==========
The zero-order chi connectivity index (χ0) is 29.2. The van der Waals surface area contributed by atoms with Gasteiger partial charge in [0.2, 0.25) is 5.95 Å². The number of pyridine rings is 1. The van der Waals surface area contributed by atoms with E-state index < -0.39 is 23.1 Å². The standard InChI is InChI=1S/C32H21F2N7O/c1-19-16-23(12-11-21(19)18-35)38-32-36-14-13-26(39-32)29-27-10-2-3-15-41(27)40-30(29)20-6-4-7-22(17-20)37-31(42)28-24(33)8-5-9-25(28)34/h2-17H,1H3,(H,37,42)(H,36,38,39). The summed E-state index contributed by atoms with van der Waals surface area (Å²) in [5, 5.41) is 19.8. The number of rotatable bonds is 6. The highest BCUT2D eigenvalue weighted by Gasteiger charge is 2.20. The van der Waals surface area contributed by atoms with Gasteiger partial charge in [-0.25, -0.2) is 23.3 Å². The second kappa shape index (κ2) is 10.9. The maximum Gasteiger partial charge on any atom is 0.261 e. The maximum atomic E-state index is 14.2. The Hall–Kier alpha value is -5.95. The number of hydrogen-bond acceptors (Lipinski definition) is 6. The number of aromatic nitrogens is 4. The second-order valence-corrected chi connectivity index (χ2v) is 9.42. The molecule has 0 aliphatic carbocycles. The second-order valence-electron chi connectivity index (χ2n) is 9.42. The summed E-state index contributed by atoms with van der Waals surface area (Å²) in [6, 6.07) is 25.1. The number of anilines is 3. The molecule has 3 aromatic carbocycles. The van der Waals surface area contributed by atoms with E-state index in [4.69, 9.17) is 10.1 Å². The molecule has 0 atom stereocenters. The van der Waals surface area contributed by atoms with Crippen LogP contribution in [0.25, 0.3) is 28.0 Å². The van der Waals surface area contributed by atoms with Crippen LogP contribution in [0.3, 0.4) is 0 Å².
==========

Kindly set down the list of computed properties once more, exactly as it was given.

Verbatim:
The zero-order chi connectivity index (χ0) is 29.2. The van der Waals surface area contributed by atoms with Gasteiger partial charge in [0.2, 0.25) is 5.95 Å². The number of pyridine rings is 1. The van der Waals surface area contributed by atoms with E-state index < -0.39 is 23.1 Å². The standard InChI is InChI=1S/C32H21F2N7O/c1-19-16-23(12-11-21(19)18-35)38-32-36-14-13-26(39-32)29-27-10-2-3-15-41(27)40-30(29)20-6-4-7-22(17-20)37-31(42)28-24(33)8-5-9-25(28)34/h2-17H,1H3,(H,37,42)(H,36,38,39). The summed E-state index contributed by atoms with van der Waals surface area (Å²) in [5, 5.41) is 19.8. The number of rotatable bonds is 6. The highest BCUT2D eigenvalue weighted by Gasteiger charge is 2.20. The van der Waals surface area contributed by atoms with Gasteiger partial charge in [-0.25, -0.2) is 23.3 Å². The second kappa shape index (κ2) is 10.9. The maximum Gasteiger partial charge on any atom is 0.261 e. The maximum atomic E-state index is 14.2. The Hall–Kier alpha value is -5.95. The number of hydrogen-bond acceptors (Lipinski definition) is 6. The number of aromatic nitrogens is 4. The second-order valence-corrected chi connectivity index (χ2v) is 9.42. The molecule has 0 aliphatic carbocycles. The second-order valence-electron chi connectivity index (χ2n) is 9.42. The summed E-state index contributed by atoms with van der Waals surface area (Å²) in [6, 6.07) is 25.1. The number of anilines is 3. The molecule has 3 aromatic carbocycles. The van der Waals surface area contributed by atoms with E-state index in [4.69, 9.17) is 10.1 Å². The molecule has 0 atom stereocenters. The van der Waals surface area contributed by atoms with Crippen LogP contribution in [0.25, 0.3) is 28.0 Å². The van der Waals surface area contributed by atoms with Crippen LogP contribution in [0.3, 0.4) is 0 Å².